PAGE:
The golden rule for a healthy night's sleep has long been eight hours of sleep. However, new study from China and the United Kingdom suggests that elderly adults require less sleep.
The majority of us have learned this rule: an adult's complete night's sleep is eight hours. However, as people get older, this may no longer be the case.
Researchers from the University of Cambridge in the United Kingdom and Fudan University in China discovered that for middle-aged and older persons, seven hours of sleep may be the best sleep time.
Researchers found that seven hours of sleep was the best for mental health in a study published in the journal Nature Aging.
Participants in the study reported their sleeping habits and answered questions about their overall health and mental well-being. They were put through a variety of cognitive skills exercises that examined their processing speed, visual attention, memory, and problem-solving abilities. Those who had slept for seven hours straight performed better.
However, one point should be made: 94 percent of the participants were white, thus the results may not apply to individuals of color or from other ethnic or cultural backgrounds.
Another essential consideration is long-term viability. People who had very minor variations in their sleep habit for long periods of time and who adhered to the seven-hour period had the best effects.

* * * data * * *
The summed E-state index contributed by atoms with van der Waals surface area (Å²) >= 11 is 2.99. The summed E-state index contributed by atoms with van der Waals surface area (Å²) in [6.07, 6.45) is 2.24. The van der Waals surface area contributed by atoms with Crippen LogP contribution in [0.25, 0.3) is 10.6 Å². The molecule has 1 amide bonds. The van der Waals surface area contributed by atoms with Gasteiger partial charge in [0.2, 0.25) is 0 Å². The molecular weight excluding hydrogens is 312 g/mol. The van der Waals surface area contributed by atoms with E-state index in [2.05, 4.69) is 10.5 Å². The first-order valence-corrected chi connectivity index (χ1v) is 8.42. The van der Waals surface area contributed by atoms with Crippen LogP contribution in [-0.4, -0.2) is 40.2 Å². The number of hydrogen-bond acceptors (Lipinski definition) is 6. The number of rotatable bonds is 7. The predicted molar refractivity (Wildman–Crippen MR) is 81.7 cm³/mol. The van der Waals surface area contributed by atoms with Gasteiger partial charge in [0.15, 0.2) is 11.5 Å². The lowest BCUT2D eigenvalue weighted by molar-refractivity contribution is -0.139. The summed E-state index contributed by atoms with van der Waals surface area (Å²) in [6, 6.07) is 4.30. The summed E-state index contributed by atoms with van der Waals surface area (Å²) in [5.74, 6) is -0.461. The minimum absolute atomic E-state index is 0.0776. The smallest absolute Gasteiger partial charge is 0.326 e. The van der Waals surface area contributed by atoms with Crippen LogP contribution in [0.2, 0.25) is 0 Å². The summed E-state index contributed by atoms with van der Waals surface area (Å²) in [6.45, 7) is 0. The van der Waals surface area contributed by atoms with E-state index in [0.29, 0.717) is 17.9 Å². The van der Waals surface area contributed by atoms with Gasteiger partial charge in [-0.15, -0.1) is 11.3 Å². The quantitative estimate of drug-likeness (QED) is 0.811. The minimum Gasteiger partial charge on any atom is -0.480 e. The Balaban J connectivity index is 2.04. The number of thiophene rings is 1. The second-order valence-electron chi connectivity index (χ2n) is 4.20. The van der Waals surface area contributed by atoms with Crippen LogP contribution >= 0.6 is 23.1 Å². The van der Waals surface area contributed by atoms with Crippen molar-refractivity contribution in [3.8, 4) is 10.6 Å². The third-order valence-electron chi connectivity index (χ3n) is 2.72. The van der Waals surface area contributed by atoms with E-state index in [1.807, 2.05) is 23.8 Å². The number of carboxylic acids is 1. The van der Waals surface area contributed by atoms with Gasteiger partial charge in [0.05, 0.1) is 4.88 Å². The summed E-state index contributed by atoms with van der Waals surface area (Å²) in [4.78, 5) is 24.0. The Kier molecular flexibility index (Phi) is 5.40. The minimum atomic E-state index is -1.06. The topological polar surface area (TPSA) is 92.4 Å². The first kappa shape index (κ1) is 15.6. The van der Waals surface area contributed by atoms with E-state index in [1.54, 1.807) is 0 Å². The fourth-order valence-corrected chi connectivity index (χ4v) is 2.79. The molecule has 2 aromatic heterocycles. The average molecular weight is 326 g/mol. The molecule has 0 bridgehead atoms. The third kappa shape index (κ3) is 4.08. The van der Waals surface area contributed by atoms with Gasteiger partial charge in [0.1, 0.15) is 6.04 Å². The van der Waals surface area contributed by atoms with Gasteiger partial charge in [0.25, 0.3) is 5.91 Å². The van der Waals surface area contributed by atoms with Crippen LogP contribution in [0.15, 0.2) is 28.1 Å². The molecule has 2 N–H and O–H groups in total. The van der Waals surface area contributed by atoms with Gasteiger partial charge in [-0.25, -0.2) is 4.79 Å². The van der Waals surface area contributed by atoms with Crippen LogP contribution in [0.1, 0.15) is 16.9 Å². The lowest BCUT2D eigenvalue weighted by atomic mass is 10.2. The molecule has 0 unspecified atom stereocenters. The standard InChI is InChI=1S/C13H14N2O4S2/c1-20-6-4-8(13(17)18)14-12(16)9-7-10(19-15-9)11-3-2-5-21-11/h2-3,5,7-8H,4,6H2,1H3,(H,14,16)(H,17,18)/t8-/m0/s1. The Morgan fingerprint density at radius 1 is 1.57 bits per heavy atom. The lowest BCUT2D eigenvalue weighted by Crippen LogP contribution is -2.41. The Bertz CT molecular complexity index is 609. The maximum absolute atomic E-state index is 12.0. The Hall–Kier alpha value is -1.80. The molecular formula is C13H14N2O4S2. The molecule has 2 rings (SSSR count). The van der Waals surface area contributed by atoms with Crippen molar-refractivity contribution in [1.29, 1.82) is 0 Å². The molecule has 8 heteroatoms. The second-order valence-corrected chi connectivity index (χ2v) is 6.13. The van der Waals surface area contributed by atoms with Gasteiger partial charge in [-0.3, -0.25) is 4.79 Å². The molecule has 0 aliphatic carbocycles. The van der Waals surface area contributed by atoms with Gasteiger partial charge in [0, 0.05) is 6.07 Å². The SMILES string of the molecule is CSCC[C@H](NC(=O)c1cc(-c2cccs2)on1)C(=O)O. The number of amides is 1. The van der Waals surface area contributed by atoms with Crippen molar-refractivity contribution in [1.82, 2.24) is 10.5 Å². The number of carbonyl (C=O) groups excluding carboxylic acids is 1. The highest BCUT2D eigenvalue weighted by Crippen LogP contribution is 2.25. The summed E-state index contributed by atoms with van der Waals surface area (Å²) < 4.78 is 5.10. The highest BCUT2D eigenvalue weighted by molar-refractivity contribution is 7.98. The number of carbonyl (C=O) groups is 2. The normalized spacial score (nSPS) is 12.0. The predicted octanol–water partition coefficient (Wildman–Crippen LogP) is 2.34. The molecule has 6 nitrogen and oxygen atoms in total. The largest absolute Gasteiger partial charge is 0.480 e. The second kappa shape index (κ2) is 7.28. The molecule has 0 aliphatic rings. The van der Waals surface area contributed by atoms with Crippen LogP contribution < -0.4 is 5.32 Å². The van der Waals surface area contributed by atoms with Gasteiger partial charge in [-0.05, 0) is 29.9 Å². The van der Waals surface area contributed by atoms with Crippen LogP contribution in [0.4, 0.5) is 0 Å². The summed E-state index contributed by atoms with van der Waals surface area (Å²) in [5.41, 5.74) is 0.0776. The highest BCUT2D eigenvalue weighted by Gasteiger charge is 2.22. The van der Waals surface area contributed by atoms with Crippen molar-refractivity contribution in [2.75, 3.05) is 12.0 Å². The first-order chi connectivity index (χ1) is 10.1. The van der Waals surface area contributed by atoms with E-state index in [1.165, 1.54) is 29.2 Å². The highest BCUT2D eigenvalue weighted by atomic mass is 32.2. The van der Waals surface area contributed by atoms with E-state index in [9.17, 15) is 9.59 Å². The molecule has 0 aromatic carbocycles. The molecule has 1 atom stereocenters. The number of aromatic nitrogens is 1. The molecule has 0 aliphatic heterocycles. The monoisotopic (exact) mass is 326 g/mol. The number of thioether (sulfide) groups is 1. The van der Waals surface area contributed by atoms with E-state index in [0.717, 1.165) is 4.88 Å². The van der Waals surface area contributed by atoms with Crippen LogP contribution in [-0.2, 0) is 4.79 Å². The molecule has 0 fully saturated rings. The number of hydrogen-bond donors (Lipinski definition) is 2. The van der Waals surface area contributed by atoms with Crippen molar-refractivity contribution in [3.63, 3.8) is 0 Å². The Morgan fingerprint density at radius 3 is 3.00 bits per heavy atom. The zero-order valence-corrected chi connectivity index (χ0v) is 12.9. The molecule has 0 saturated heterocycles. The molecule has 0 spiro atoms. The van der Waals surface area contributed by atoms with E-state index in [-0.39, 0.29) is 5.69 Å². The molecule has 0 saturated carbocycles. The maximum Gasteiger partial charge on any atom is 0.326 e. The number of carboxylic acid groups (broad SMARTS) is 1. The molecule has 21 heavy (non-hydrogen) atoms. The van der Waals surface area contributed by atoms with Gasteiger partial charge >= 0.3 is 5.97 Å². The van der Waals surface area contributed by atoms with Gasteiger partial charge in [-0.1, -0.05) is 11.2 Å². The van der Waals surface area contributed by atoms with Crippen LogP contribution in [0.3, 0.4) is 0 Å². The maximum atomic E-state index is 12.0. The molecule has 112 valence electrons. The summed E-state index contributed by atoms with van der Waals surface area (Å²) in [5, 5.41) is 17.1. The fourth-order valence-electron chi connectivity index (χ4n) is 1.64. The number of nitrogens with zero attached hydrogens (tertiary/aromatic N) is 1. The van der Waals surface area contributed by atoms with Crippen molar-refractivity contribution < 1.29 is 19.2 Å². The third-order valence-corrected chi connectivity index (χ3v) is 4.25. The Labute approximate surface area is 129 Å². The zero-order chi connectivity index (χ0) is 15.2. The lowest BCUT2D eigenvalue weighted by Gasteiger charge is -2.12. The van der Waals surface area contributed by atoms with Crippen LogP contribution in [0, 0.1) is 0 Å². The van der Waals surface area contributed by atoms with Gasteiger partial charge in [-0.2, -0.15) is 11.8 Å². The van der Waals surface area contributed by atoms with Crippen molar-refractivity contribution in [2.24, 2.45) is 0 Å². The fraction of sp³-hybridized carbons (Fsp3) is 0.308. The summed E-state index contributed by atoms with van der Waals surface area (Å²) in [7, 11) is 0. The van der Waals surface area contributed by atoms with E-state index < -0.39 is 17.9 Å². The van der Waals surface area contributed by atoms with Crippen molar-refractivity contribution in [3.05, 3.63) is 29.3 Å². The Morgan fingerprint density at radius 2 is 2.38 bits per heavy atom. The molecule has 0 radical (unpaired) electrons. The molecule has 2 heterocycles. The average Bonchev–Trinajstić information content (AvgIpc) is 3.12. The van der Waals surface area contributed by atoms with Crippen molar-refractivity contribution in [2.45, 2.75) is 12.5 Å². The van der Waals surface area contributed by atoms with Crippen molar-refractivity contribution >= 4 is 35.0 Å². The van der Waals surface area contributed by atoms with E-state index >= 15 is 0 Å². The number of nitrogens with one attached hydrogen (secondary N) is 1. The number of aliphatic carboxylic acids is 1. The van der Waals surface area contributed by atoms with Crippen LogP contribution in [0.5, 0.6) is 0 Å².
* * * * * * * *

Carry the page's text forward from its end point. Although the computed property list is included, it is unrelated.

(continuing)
Sleep disruption: dementia risk
"Getting a good night's sleep is vital at any age, but especially as we become older," said Barbara Sahakian, a Cambridge University professor and research co-author.
According to the experts, lack of sleep may impede the brain's ability to eliminate poisons. They also claim that sleep disruption, whether slow or deep, may be to blame for cognitive decline.
Memory impairment can be caused by disruption of deep sleep, which can lead to the formation of amyloid, a protein that, if not properly functioning, can produce "confusion" in the brain, leading to dementia.
Inadequate or excessive sleep might contribute to brain aging.
"We can't say for sure if too little or too much sleep affects cognitive ability," said Jianfeng Feng, a Fudan University brain researcher and professor. "However, the reasons for poorer sleep in older adults appear to be multifaceted, impacted by a mix of our genetic makeup and brain anatomy."
The length of sleep has an impact on the structure of the brain.
The researchers also looked at brain pictures and genetic data, although only about 40,000 people had access to such information.
These findings revealed that the amount of sleep one gets is linked to changes in the structure of brain regions like the hippocampus, which is the brain's memory and learning center, and the precentral cortex, which controls voluntary movements.
Because sleep length is linked to the risk of Alzheimer's and dementia, age-related disorders with diminished cognitive abilities, researchers say more research in the field of sleep science is needed.
"Finding techniques to improve sleep for older adults can be critical in helping them retain good mental health and well-being while also avoiding cognitive deterioration," Sahakian added.